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Wednesday, October 23, 2013

Women Called Nig

      Last night I participated in two back-to-back book discussion groups that were a fascinating example of the tried-and-true teachers' assignment of comparing and contrasting two pieces of literature. It was interesting to me, even a little exhilarating, (I'm a geek) that this was all coincidental.
     The first of the two was a book discussion group that I led. It took place at the living history museum where I work and was part of a series I curated on local black history. The book was Our Nig, or Sketches from the Life of a Free Black, In A Two-Story White House, North. Showing That Slavery's Shadows Fall Even There, by Harriet E. Wilson (published in 1859). This book is a fusion of genres, primarily the slave narrative and the sentimental novel popular at the time. It is particularly important to the history of American literature as it was the first novel ever published on this continent by an African American.
        Sadly, it has been proven to be autobiographical as well. It is even more important that NH historians be familiar with the story as it is another first person account of the black experience in our state which has, I think since Harriet's life time, been largely ignored. The title brilliantly tells the story in just two syllables.

      Because Harriet's story took place about 65 miles inland I had challenged my co-workers to see if they could identify any connections she may have had to Portsmouth, the harbor town where we interpret history for visitors.
      I had identified three possibilities which we discussed;
   1. Harriet's / Frado's mates went to sea and never returned. A man living in Milford, New Hampshire who went to sea may very well have done so from our neighborhood.
   2. An obituary for Harriet's real biological mother, Mag Smith, has been identified, and it says she was formerly of Portsmouth, a pretty clear indication of Harriet having ties to this town.
   3. There is considerable evidence that Harriet was an itinerant peddler of her hair care products as well as her book, and I propose that it is quite likely that she passed through here on her travels. One extant first edition of Our Nig was from a Hampton, NH home indicating she may have come that close.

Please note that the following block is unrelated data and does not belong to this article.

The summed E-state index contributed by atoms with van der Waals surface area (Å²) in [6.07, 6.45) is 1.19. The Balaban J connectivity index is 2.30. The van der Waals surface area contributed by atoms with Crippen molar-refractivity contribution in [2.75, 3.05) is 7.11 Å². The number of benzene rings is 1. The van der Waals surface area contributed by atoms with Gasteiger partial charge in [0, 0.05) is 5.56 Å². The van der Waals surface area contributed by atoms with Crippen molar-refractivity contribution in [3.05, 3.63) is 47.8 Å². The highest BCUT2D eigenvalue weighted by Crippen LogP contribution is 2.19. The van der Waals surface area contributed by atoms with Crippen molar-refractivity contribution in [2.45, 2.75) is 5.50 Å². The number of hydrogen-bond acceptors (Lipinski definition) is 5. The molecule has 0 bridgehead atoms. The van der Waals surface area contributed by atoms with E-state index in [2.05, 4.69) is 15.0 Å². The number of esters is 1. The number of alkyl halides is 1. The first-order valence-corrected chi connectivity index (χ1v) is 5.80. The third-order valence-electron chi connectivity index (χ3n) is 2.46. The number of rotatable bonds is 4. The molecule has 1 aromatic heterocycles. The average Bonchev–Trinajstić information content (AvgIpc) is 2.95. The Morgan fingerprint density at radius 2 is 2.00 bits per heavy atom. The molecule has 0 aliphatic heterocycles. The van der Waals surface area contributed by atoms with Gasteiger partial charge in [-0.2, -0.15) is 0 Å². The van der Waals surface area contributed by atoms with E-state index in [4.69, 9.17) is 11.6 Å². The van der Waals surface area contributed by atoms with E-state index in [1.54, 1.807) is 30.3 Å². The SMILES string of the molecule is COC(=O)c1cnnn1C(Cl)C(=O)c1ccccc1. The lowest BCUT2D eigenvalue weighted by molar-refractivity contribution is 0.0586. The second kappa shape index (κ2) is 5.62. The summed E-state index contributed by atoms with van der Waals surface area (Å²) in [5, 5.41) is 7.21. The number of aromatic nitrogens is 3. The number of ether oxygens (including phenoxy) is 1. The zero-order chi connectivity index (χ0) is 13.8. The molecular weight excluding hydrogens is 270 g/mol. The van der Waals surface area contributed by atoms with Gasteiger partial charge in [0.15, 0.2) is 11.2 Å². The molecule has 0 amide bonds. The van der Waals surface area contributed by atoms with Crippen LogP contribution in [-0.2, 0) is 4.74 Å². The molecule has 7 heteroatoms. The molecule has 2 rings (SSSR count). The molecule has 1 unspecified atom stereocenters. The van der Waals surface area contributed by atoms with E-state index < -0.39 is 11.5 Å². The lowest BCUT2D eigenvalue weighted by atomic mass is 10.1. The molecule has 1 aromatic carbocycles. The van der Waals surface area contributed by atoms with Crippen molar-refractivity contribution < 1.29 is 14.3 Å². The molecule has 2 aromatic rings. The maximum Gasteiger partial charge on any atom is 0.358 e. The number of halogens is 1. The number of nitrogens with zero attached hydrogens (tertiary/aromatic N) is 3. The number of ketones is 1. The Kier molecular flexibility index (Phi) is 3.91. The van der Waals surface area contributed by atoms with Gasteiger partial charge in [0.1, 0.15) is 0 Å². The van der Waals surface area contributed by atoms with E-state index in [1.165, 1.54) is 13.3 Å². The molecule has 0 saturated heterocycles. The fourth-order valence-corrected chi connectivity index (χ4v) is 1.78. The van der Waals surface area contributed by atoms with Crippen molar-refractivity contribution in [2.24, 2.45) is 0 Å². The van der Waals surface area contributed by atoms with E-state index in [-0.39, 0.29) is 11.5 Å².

Even if one did not have an interest in NH history Harriet's story is a compelling and riveting read.

  After my group finished our discussion I joined a group at my local indie book store for a discussion of Passing by Nella Larson (published in 1929, seventy years after Our Nig) which just happened to be happening on the same night.The subject matter of this novel is obvious, and it is the story of two women's experiences, and of the color line at the time. It too is a riveting read, and a wonderful snapshot of American history.

      Both of these books are sometimes referred to as stories of the "tragic mulatto" and sometimes dismissed as such. It is an important consideration to keep in mind, but it would be grossly unjust to dismiss these books along with white abolitionist literature that was contrived to proselytize to a white readership. Both of the writers were biracial women, and Larsen in particular, was first and foremost, an artist working with words. Although some other masterpieces of American literature have been categorized as tragic mulatto tales to include Their Eyes Were Watching God and To Kill A Mockingbird so the canon is indisputably well loaded.
     One striking similarity I noted between the two novels was that both of the female protagonists were referred to as Nig. (Larsen could not have known about the other novel which was still lost then.) In the first case it was a diminutive word meant to reference one's property, as in "This is our house and our dog and our nig," without sentimentality of any kind. And an ingenious slam on a society that considered(s) itself above the institution of slavery.
     In the second book it was a diminutive nickname given to a mixed-race woman by her husband in reference to her darkening skin. A joke shared between them, but meant to be insulting just the same.
    Now I wonder if there will be another novel produced by a writer in this century that will  reference a woman as nig, and while I hope that it will not be so, my hope is as superficial as the color of my skin.
    I am excited that I'm  next reading and discussing another work with a strong local connection, that has also been classified as a tragic mulatto tale, though like Our Nig, is based on a true story. It is Lost Boundaries by William L. White. A fellow reader let me borrow a copy of the book and the DVD, a movie made locally that I have been wanting to see for years, so I'm going to pop some corn now...

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